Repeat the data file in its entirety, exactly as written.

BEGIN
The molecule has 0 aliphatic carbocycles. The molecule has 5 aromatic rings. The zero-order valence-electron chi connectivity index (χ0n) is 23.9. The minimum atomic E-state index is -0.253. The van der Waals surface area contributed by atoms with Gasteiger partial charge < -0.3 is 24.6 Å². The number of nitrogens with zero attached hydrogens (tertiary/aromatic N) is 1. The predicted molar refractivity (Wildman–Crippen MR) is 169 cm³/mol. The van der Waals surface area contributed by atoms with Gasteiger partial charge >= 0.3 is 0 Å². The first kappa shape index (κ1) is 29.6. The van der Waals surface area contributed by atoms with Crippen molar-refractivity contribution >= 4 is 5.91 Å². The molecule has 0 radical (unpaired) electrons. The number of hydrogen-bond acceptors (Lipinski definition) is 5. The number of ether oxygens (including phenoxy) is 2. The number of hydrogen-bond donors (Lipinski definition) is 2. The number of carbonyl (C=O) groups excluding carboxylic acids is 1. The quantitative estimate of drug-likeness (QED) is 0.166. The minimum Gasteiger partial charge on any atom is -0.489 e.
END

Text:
The molecule has 0 aliphatic carbocycles. The molecule has 5 aromatic rings. The zero-order valence-electron chi connectivity index (χ0n) is 23.9. The minimum atomic E-state index is -0.253. The van der Waals surface area contributed by atoms with Gasteiger partial charge < -0.3 is 24.6 Å². The number of nitrogens with zero attached hydrogens (tertiary/aromatic N) is 1. The predicted molar refractivity (Wildman–Crippen MR) is 169 cm³/mol. The van der Waals surface area contributed by atoms with Gasteiger partial charge >= 0.3 is 0 Å². The first kappa shape index (κ1) is 29.6. The van der Waals surface area contributed by atoms with Crippen molar-refractivity contribution >= 4 is 5.91 Å². The molecule has 0 radical (unpaired) electrons. The number of hydrogen-bond acceptors (Lipinski definition) is 5. The number of ether oxygens (including phenoxy) is 2. The number of hydrogen-bond donors (Lipinski definition) is 2. The number of carbonyl (C=O) groups excluding carboxylic acids is 1. The quantitative estimate of drug-likeness (QED) is 0.166. The minimum Gasteiger partial charge on any atom is -0.489 e.